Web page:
I’ll be brief and minimally graphic in this introduction. A waterborne illness infected my body in Africa and wrought havoc on my digestive tract and consequently my immune system for 16 months. My doctor was astounded I hadn’t taken any antibiotics because she found alarmingly low levels of the required microbes in my intestinal tract. She recommended nearly unfathomable amounts of probiotics, incorporating fermented foods into my diet and feeding those microbes with vegetable based fiber. Unpasteurized full fat yogurt, VSL #3 (affiliate link) and farmers market sauerkraut (and recently I have added kombucha) were the factors that brought my recovery at long last. Since all of these are very expensive or simply unavailable except seasonally, I decided to try and make my own family of inexpensive probiotic foods. Surprisingly, my first attempt yielded the most amazingly rich and tart yogurt I have ever had!
- Slow-cooker, preferably with a warm setting. Mine is a staple of my kitchen and stays warm for 6 hours after cooking (affiliate link)
- Pot if you are going to use the double boiler method. Otherwise just use the ceramic crock pot!
- Half Gallon of high fat milk
- Whisk or fork
- Tightly woven fabric for straining if thicker or greek style yogurt is prefered. Cheesecloth is too open, so use muslin or similar fabric (affiliate link)
- Stove to heat pot
- Thermometer (affiliate link)
- Time: 1.5 hours active, 15 hours passive
- High Fat Milk
- Yogurt culture: either biologically active commercial yogurt (check label for microbes) or probiotics (affiliate link)
- Pour a half cup or so of milk into a bowl and stir in your starter culture (material #3)
- Pour the rest of the milk into the pot and slowly heat it up to 180-200 degrees (82-93 C).
- Some literature says this alters the protein structure so the milk sets rather than separating into curds and whey.
- Heat slowly and stir often to ensure milk does not scorch or burn on the bottom
- When the milk reaches 180-200 degrees, add a few cups (not so much that it overflows your yogurt pot) of cold tap water to the crockpot then transfer to the pot with the hot milk to the crockpot. Add more cold water if there is room.
- Somehow, without any further action the temperature of the milk/water in the crock pot equalized after 10 minutes perfectly at 110, the desired temperature!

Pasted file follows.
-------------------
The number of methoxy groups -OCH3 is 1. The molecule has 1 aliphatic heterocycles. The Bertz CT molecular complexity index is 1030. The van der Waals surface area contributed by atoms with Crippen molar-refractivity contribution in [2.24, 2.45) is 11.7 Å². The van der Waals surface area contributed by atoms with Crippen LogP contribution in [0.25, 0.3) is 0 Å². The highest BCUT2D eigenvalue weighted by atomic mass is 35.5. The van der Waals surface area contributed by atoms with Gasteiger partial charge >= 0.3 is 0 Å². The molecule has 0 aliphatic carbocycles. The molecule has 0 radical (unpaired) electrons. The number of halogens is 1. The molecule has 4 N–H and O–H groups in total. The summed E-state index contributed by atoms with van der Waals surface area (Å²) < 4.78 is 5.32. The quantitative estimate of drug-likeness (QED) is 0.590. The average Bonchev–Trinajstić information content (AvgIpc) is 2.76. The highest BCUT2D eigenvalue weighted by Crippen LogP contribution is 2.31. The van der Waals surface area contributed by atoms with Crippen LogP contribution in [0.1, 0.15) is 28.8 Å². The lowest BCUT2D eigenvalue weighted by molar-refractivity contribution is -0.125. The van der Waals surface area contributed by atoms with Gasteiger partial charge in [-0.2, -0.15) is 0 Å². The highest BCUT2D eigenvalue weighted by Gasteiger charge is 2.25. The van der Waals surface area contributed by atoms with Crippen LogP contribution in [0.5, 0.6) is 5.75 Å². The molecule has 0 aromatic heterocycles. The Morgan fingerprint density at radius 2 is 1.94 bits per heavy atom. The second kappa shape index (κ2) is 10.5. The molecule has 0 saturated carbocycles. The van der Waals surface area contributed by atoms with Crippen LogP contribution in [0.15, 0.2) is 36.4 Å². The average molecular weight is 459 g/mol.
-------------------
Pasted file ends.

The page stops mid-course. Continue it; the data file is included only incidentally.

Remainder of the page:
- Cool the hot milk to 110 degrees (43 C) then stir in the starter culture from step 1
- Keep the temperature at 110 for 2-4 hours
- I turn the crockpot on warm for 30 minutes, off until the temperature drops to 100. Then repeat as necessary.
- After ensuring the milk is at 110, wrap the entire ceramic part of the crockpot with a towel or blanket for insulation, then transfer to the oven for another 6-10 hours.
- The oven simply provides insulation so turn the light on if you have one. Alternatively you can use a cooler or a pile of blankets or towels.
- Check the yogurt to see if it has set properly and to the desired extent. If not, just let it keep fermenting and warm it up if you can.
- If the yogurt has set, transfer to your desired storage containers and refrigerate.
- The rest of the steps are optional!
- If you like your yogurt more tart, let it keep fermenting and taste test until it gets there
- If you like thicker yogurt or greek yogurt, straining is required. Either:
- Line a colander with the straining fabric
- Hang the linked yogurt bag above a 2 quart bowl
- Using this method yields 17 oz. (weight) of yogurt and about 30 oz (fluid) of whey per half gallon of milk, or 4 234 calorie servings.
Some pictures of the process
After straining to thicken or make greek yogurt, about half of the volume of milk will remain in the form of whey. Whey is incredibly nutritious: packed with enzymes, probiotics and protein but also contains a concentrated amount of the substances that cause lactose and dairy allergies/intolerances. I’ll write a piece dedicated to whey in the future. For now, you can drink it as a probiotic, inoculate fermenting veggies, substitute it for water in recipes like bread or stock/broth for a protein (and calorie!) boost, spray it on plants to mitigate powdery mildew, add it to soil/compost as an acidifying fertilizer, or feed it to livestock or pets!
As this was my first attempt, I made a small batch in case I failed. This allowed me to use my crockpot and a soup pot as a double boiler. No incubator or specialized equipment was necessary. There is a lot of time required, but it is mostly passive. In the future, I’ll be upping the batch to 1 gallon of milk or more.
Secondly, our bodies are designed to digest fat as a primary food source while carbs cause the inflammation that was originally attributed to cholesterol and fats (and heart disease, high blood pressure). In fact, the human body produces cholesterol to repair the inflammation caused by carbs so high cholesterol is an indicator of a problem, not the problem itself (202 kB PDF Meta-analysis of 76+ studies). More fat in the milk correlates with more yogurt or cheese can be extracted. So don’t fear consuming fat, and use high fat milk for this process!
Lastly, yogurt doesn’t really “go bad” per se. Instead the tartness increases until it reaches vinegar levels. The fermentation acts as a preservative which is why we can leave it unrefrigerated, even more so warmed to the ideal growth temperature for spoilage microbes, for so long with no ill effects. The same can actually be said for milk which turns into yogurt, cheese or any of the fermented products that form staple foods in the Middle East (eg: kefir, laban) and Asia. Although when uncontrolled, potentially harmful microbe colonies can outcompete the desired ones. So as long as a reasonable amount of time has passed while the yogurt was refrigerated and there is no fuzzy discoloration, the yogurt is likely to reach an unpalatable tartness before it actually expires!